Nearly one hundred years ago, the Ottoman Empire was nicknamed “The Sick Man of Europe”. Today, most countries in the Middle East, excluding Israel and perhaps Tunisia, fall under a similar category. The wave of revolutions in 2011 was sparked from what were possibly the most personal stories in the history of humankind, with figures such as the Egyptian blogger Khaled Saeed, and the Tunisian vegetable seller, Mohamed Bouazizi. People easily identified with their personal suffering and took to the streets in mass protests. However, it appears the leaders of the Arab states, followed by their Western friends, continue to turn a blind eye to the individual needs of their people. They have yet to take a close and careful look at the region and shape their policy vis-à-vis the Middle East.

Meanwhile, the Middle East isn’t only suffering from bloodshed. It is also suffering from insufficient medical care, meagre wages, unemployment, power outages, rising costs of basic staples, rampant corruption, and a constant threat to people’s personal safety. If no one addresses these issues, or takes notice of the next Mohamed Bouazizi or Khaled Saeed, we will find ourselves back at square one. We will witness the chaos that serves the precise dark powers of extremism, which Donald Trump has promised to fight.

Is the Middle East capable of evading such a gruesome fate? The answer can’t be summed up with a simple ‘yes’ or ‘no’, but rather a ‘perhaps’. Perhaps with sufficient combined efforts, cooperation and critical thinking that address the region’s problems, a suitable Marshall Plan can be devised for the Middle East.

Perhaps if the American President refrains from sweeping the human and individual rights of the region under the rug and takes a closer look at what’s really going on, the situation will improve. The young people of the Middle East deserve his time, efforts and close attention, so that he truly sees them. A good deal in the Middle East must benefit actual people, real women and men. It must include and apply to individuals. In the words of the Godfather: “It’s all personal, every bit of the business”.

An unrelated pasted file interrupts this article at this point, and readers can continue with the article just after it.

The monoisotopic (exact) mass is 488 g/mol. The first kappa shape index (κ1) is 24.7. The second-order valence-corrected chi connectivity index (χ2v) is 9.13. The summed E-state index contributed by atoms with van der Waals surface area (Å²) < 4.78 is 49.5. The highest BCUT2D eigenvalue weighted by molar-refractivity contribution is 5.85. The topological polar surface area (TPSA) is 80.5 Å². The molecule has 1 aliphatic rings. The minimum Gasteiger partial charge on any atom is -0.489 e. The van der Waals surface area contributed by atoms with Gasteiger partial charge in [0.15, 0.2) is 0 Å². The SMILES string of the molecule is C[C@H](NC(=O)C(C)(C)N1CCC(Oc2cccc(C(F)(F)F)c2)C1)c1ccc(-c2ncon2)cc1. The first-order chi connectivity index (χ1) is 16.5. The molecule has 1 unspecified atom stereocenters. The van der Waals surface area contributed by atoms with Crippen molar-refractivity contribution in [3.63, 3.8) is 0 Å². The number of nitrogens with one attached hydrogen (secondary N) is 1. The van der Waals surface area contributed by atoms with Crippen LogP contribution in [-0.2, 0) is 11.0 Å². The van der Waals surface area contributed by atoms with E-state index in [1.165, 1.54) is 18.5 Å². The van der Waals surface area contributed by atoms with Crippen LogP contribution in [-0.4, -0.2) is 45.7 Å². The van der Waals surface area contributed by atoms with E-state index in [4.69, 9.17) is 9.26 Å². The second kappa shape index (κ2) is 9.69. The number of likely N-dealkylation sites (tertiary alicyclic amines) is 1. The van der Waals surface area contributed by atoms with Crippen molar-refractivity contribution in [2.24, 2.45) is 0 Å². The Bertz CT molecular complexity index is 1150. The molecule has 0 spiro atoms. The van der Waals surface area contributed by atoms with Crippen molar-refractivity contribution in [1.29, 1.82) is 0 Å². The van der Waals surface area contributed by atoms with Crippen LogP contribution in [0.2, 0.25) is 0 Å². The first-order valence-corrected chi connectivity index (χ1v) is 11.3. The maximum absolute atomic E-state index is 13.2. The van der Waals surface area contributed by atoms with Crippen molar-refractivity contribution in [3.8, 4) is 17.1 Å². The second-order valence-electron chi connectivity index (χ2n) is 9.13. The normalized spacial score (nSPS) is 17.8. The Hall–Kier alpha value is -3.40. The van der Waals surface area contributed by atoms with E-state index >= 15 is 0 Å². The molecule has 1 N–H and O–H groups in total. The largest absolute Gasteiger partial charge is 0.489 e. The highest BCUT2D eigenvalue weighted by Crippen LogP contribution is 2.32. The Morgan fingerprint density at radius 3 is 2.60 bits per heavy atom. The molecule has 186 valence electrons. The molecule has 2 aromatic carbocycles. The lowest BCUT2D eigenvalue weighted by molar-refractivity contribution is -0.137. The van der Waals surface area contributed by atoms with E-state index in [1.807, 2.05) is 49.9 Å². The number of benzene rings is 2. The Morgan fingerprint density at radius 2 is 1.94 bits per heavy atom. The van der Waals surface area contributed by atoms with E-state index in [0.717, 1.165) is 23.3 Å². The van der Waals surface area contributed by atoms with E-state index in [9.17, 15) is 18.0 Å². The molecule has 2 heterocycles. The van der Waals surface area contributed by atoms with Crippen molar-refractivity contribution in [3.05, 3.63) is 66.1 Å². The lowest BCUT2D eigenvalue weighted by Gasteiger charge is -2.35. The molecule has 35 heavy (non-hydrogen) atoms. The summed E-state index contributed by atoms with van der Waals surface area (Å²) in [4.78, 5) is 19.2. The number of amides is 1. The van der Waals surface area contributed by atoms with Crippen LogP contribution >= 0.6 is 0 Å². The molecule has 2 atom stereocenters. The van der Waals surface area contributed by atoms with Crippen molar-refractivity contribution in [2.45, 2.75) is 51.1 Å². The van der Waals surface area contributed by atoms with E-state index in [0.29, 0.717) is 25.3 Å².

Why Israel supports Kurdish referendum (and why the rest of the world should follow suit)

huffingtonpost.com

09/25/2017 03:04 am ET

Today the women and men of Kurdistan will answer the most

important question of their lives. Should Kurdistan break away from

Iraq to pursue its independence, or should it preserve a status quo of

unstable co-existence under the rule of the Iraqi state.

The Kurds in Iraq approach this fateful day with their homework being

done. Since 1991, they have practiced self-rule. They have elected a

parliament, written a constitution, built national institutions, engaged

in a deadly war against ISIS, pushed back the murderous

organization and defended their borders However, upon the historical

decision to hold a referendum for their independence, which will then

lead to negotiations with Iraq’s central government, the Kurds have

awakened to the shortcomings of their efforts. At this crucial point in

time, the Kurds have found themselves abandoned and standing

there practically alone.

Surprisingly, the U.S superpower, which gained its own independence

following a fateful decision to unilaterally break away from the British

Empire, “strongly opposes” the Kurdish vote on independence, and

“urges the KRG to engage in negotiations with Iraq”.

If my memory serves me correctly, soon after writing the declaration

of Independence, America’s founding fathers voted on proclaiming

Independence, to the demise of the British, who strongly opposed

this audacious act.

Was American democracy in 1776 perfect? It certainly was not.

Neither is the current Kurdish democracy. This doesn’t mean, of

course, that the Kurds are not ready or eligible to their independence.

It is quite clear why the respective Iranian, Turkish and Iraqi

governments are trying to intimidate and threaten Kurds with military

invasion, blockade and other deterring measures. It is astonishing,

however, why the US seems to be accommodating these countries

interests rather than supporting its trusted allies in their legitimate

quest for independence.

Thus far, the only country to openly declare its support of Kurdish

independence has been Israel. It is no secret that Israel has

maintained close relations with the Barazani family in Kurdistan over

the years, and that many Kurds identify their own suffering with that

of persecuted Jews. There are numerous reasons why many Israelis

express support for the Kurdish cause. I will count few of them.

The first reason stems from morality. The Middle East is home to

roughly 30 million Kurds, who reside in Iraq, Iran, Syria and Turkey.

They have remained the largest ethnic group to seek independence

for many years.

In spite of the Kurds efforts, the world has shown little interest in their

cause, and has stood idly by as they suffered ethnic cleansing,

poison gas and torture.

Like the Jewish people, who hoped and prayed for world support in

1947, the Kurds are now seeking global support. Nearly 70 years ago

the U.S claimed Israel’s declaration of Independence was premature

as well.

However, based on their own experience, both the US and Israel can

confirm that there is no time like the present for independence. It is

important to stress that some Israelis who all together support the

Kurds and at the same time object the Palestinian pursuit of

independence, are contradicting themselves. They apply the same